Wednesday, June 09, 2010

BP's Record Growth in Gulf of Mexico

Reuters reported BP's oil output from the Gulf of Mexico tripled the previous record:

"By far the biggest contribution to production growth came from the U.S., with output rising by 460,000 bpd, the strongest increase since 1970," Christof Ruehl, BP's chief economist, said at a conference for the release of BP Statistical Review of World Energy.

"It was driven by offshore production in the Gulf of Mexico, which grew by 390,000 bpd, triple the previous record growth."

New oil fields and limited disruptions by hurricanes sustained the output increase in the gulf, which accounts for about 28 percent of U.S. oil output, he said.

I reported data from BP's 20-F on the company's Gulf of Mexico production sites. The SEC filing states production grew to 387,000 bpd, not by 390,000 bpd. Who expects accuracy from BP people?

Drilling further into the data, Thunderhorse is mostly responsible for the big increase, producing 133,000 bpd. This rate is within Matt Simmon's range of 100,000 to 150,000 bpd for the Deepwater Horizon spill.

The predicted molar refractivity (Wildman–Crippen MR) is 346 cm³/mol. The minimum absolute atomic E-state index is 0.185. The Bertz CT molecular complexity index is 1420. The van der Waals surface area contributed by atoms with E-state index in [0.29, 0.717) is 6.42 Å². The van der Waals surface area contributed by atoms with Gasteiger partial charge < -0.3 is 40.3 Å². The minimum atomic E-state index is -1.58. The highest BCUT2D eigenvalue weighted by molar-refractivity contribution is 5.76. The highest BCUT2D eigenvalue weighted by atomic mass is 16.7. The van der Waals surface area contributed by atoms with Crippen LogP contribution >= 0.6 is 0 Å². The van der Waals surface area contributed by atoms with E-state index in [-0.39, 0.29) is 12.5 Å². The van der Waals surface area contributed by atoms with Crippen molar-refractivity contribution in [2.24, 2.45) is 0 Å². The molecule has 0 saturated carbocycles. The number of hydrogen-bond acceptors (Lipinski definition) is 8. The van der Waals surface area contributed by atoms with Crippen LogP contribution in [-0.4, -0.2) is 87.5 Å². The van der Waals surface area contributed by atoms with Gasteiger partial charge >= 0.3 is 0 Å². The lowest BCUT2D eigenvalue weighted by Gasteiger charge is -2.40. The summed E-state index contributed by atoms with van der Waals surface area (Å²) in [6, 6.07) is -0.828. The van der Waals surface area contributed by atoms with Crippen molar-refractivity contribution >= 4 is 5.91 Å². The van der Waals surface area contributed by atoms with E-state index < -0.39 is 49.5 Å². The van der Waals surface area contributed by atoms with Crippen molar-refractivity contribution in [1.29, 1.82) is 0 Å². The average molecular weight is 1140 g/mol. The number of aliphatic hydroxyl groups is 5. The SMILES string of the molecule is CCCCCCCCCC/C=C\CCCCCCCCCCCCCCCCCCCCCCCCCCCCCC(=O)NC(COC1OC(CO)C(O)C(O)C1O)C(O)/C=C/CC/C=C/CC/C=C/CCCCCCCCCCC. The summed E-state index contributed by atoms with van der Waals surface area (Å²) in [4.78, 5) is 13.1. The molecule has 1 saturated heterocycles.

Oil Drum
reported Thunderhorse staved off a catastrophic spill in 2003.

In May 2003, the Transocean drillship Discoverer Enterprise, under contract from BP, was getting ready to pull out of a nearly-completed development well for the Thunderhorse project in the Gulf of Mexico, about 40 miles south of the current (2010) spill at the Macondo prospect. For some reason, the ship was dragged off its position such that the riser reaching down 6000 feet to the well at the seafloor was snapped off in two places. In this case, a blind-shear ram blow out preventer (BOP) did its job, sealing off the well below and preventing what could have been the largest U.S. oil spill. As it was, the only thing spilled was the drilling mud remaining in the various riser pieces dangling from the ship, buried in mud, or stuck vertically into the seafloor.
Drilling for oil must be like politics, ugly at the detail level. Recall President Obama's lecture on the financial crisis, which turned into:

I believe we are going to need to increase domestic oil production.
Sausage making produces oil as a byproduct, doesn't it?

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